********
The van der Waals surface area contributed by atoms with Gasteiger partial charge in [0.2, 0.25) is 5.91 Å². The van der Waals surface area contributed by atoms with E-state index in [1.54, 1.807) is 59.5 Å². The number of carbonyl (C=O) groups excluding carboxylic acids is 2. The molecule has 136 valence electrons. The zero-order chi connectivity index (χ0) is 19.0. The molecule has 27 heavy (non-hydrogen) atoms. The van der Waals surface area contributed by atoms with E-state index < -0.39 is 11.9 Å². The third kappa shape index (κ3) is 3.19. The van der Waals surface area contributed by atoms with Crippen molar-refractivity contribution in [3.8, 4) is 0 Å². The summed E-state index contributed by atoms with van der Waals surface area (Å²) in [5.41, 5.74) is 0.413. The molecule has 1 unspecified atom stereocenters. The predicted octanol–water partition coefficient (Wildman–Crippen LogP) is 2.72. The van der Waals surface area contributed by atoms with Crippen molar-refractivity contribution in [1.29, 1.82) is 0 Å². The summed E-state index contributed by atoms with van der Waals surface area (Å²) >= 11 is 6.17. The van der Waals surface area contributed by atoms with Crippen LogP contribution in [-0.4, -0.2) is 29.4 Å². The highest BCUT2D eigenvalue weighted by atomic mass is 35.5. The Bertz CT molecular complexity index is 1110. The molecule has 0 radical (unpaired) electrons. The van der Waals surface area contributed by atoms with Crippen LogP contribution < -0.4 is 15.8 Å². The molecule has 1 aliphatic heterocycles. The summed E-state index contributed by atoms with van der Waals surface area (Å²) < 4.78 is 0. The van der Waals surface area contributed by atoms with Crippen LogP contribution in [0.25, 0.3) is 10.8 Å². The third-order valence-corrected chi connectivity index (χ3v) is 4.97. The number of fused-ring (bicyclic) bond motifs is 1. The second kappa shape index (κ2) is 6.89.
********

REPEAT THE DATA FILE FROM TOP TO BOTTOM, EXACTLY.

The van der Waals surface area contributed by atoms with Gasteiger partial charge in [0.2, 0.25) is 5.91 Å². The van der Waals surface area contributed by atoms with E-state index in [1.54, 1.807) is 59.5 Å². The number of carbonyl (C=O) groups excluding carboxylic acids is 2. The molecule has 136 valence electrons. The zero-order chi connectivity index (χ0) is 19.0. The molecule has 27 heavy (non-hydrogen) atoms. The van der Waals surface area contributed by atoms with E-state index < -0.39 is 11.9 Å². The third kappa shape index (κ3) is 3.19. The van der Waals surface area contributed by atoms with Crippen molar-refractivity contribution in [3.8, 4) is 0 Å². The summed E-state index contributed by atoms with van der Waals surface area (Å²) in [5.41, 5.74) is 0.413. The molecule has 1 unspecified atom stereocenters. The predicted octanol–water partition coefficient (Wildman–Crippen LogP) is 2.72. The van der Waals surface area contributed by atoms with Crippen molar-refractivity contribution in [1.29, 1.82) is 0 Å². The summed E-state index contributed by atoms with van der Waals surface area (Å²) >= 11 is 6.17. The van der Waals surface area contributed by atoms with Crippen LogP contribution in [-0.4, -0.2) is 29.4 Å². The highest BCUT2D eigenvalue weighted by atomic mass is 35.5. The Bertz CT molecular complexity index is 1110. The molecule has 0 radical (unpaired) electrons. The van der Waals surface area contributed by atoms with Crippen LogP contribution < -0.4 is 15.8 Å². The molecule has 1 aliphatic heterocycles. The summed E-state index contributed by atoms with van der Waals surface area (Å²) < 4.78 is 0. The van der Waals surface area contributed by atoms with Crippen LogP contribution in [0.25, 0.3) is 10.8 Å². The third-order valence-corrected chi connectivity index (χ3v) is 4.97. The number of fused-ring (bicyclic) bond motifs is 1. The second kappa shape index (κ2) is 6.89.